KBC Bank Autumn League Carries Summer into Autumn with Style
The six Saturdays of the KBC Bank Autumn League at Howth Yacht Club experienced some days so perfect that by the time it concluded with the mother of all festive prize-givings last night, everyone had forgotten that somewhere in the series there was one day of little wind with rain and even some fog writes W M Nixon.
Yet despite the conditions, that particular day’s programme was completed. And as for the other five late season Saturdays, they served up an ideal variety of good racing conditions, including days of Autumnal perfection when the sunshine had an almost surreal luminosity.
The League’s Organising Chairman Eddie Bourke and his committee knew they were heirs to a well-established sailing tradition, as Howth’s Autumn series was first sailed in rudimentary form in 1979, and will be looking at its 40th Anniversary next year. KBC Bank came aboard as sponsors for 2018, and a core team from the bank, led by Investment Manager David Murphy, joined the party in Howth last night, where the distribution of many trophies was presided over by Commodore Joe McPeake.
Bringing such a complex event to its successful traditional conclusion involves multiple factors. And even when everything is properly in place to stage racing on two different course areas, the great imponderable of the Irish weather is the focus of close attention for six weeks in a row. But as the photos reveal, even after the many cloudless days of June and July, the tail end of 2018’s summer still had some strong sunshine left in its locker, and it generously distributed it at Howth through September and October Saturdays.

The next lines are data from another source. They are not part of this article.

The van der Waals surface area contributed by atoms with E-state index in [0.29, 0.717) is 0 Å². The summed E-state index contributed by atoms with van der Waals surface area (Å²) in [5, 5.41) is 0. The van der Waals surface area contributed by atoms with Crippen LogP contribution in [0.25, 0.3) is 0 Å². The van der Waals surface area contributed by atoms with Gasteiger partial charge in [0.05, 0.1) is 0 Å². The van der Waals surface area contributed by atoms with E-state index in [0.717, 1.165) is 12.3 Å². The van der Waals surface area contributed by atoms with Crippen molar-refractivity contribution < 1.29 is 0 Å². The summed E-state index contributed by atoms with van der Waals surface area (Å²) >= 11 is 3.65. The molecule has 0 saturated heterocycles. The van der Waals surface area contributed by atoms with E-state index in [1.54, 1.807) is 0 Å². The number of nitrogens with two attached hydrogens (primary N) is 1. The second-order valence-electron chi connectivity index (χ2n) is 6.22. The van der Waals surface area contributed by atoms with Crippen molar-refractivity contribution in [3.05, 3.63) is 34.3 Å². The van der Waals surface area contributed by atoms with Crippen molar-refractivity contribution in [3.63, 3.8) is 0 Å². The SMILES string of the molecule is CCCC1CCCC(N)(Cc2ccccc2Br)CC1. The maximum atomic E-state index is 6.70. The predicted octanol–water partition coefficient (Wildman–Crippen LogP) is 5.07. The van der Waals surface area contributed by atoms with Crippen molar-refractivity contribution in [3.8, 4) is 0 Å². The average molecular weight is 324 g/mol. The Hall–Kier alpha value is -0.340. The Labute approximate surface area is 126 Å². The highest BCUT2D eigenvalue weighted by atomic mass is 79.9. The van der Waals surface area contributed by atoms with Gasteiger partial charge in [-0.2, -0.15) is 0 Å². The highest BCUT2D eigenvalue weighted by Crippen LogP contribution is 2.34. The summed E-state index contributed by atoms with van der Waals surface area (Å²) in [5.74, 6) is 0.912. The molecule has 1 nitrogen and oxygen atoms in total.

Add to that a good selection of sailing breezes – mostly westerlies – and you have everything in place for the perfect rounding out of one of Howth Yacht Club’s most successful seasons, with boats which had brought HYC success in major national and international events featuring at the head of many classes in the KBC Autumn League. That said, it speaks volumes for the underlying quality of the home fleet that the stars of the national and international scene didn’t always have it their own way during these past six weekends.